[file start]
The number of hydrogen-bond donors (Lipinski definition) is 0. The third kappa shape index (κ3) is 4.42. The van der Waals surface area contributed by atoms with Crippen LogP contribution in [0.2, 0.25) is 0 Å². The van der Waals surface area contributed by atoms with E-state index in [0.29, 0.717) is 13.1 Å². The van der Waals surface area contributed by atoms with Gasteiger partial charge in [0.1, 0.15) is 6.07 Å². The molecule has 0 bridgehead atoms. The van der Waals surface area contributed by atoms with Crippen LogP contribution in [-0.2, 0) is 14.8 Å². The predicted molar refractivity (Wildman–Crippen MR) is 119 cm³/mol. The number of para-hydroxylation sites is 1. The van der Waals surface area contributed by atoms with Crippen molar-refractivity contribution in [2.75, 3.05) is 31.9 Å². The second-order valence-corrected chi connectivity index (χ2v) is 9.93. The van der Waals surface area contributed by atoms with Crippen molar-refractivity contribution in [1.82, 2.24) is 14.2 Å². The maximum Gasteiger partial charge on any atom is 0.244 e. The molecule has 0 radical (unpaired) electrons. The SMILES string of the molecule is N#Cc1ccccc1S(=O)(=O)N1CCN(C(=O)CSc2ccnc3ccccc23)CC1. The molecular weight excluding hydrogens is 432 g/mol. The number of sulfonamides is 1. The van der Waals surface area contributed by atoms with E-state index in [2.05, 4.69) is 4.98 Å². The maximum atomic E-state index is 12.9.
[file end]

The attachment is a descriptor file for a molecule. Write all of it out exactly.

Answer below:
The number of hydrogen-bond donors (Lipinski definition) is 0. The third kappa shape index (κ3) is 4.42. The van der Waals surface area contributed by atoms with Crippen LogP contribution in [0.2, 0.25) is 0 Å². The van der Waals surface area contributed by atoms with E-state index in [0.29, 0.717) is 13.1 Å². The van der Waals surface area contributed by atoms with Gasteiger partial charge in [0.1, 0.15) is 6.07 Å². The molecule has 0 bridgehead atoms. The van der Waals surface area contributed by atoms with Crippen LogP contribution in [-0.2, 0) is 14.8 Å². The predicted molar refractivity (Wildman–Crippen MR) is 119 cm³/mol. The number of para-hydroxylation sites is 1. The van der Waals surface area contributed by atoms with Crippen molar-refractivity contribution in [2.75, 3.05) is 31.9 Å². The second-order valence-corrected chi connectivity index (χ2v) is 9.93. The van der Waals surface area contributed by atoms with Crippen molar-refractivity contribution in [1.82, 2.24) is 14.2 Å². The maximum Gasteiger partial charge on any atom is 0.244 e. The molecule has 0 radical (unpaired) electrons. The SMILES string of the molecule is N#Cc1ccccc1S(=O)(=O)N1CCN(C(=O)CSc2ccnc3ccccc23)CC1. The molecular weight excluding hydrogens is 432 g/mol. The number of sulfonamides is 1. The van der Waals surface area contributed by atoms with E-state index in [2.05, 4.69) is 4.98 Å². The maximum atomic E-state index is 12.9.